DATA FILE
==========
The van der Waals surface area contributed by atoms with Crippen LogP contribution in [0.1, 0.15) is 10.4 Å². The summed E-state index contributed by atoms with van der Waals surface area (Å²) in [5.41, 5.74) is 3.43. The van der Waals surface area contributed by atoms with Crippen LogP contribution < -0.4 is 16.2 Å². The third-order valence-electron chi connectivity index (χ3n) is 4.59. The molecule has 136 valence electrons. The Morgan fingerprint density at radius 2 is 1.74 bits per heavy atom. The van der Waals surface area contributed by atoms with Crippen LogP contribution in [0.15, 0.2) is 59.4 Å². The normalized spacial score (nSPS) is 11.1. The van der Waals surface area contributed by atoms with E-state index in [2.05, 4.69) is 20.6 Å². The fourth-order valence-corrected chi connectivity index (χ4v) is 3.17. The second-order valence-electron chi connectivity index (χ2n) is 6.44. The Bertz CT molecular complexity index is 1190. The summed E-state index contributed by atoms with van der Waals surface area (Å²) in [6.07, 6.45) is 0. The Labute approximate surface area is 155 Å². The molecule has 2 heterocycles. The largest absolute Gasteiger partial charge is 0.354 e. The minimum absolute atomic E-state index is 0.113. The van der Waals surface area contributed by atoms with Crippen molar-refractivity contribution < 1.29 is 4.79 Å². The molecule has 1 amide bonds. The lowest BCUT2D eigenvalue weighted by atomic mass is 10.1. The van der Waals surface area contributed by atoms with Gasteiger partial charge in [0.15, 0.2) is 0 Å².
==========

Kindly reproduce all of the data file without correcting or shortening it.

The van der Waals surface area contributed by atoms with Crippen LogP contribution in [0.1, 0.15) is 10.4 Å². The summed E-state index contributed by atoms with van der Waals surface area (Å²) in [5.41, 5.74) is 3.43. The van der Waals surface area contributed by atoms with Crippen LogP contribution < -0.4 is 16.2 Å². The third-order valence-electron chi connectivity index (χ3n) is 4.59. The molecule has 136 valence electrons. The Morgan fingerprint density at radius 2 is 1.74 bits per heavy atom. The van der Waals surface area contributed by atoms with Crippen LogP contribution in [0.15, 0.2) is 59.4 Å². The normalized spacial score (nSPS) is 11.1. The van der Waals surface area contributed by atoms with E-state index in [2.05, 4.69) is 20.6 Å². The fourth-order valence-corrected chi connectivity index (χ4v) is 3.17. The second-order valence-electron chi connectivity index (χ2n) is 6.44. The Bertz CT molecular complexity index is 1190. The summed E-state index contributed by atoms with van der Waals surface area (Å²) in [6.07, 6.45) is 0. The Labute approximate surface area is 155 Å². The molecule has 2 heterocycles. The largest absolute Gasteiger partial charge is 0.354 e. The minimum absolute atomic E-state index is 0.113. The van der Waals surface area contributed by atoms with Crippen molar-refractivity contribution < 1.29 is 4.79 Å². The molecule has 1 amide bonds. The lowest BCUT2D eigenvalue weighted by atomic mass is 10.1. The van der Waals surface area contributed by atoms with Gasteiger partial charge in [0.15, 0.2) is 0 Å².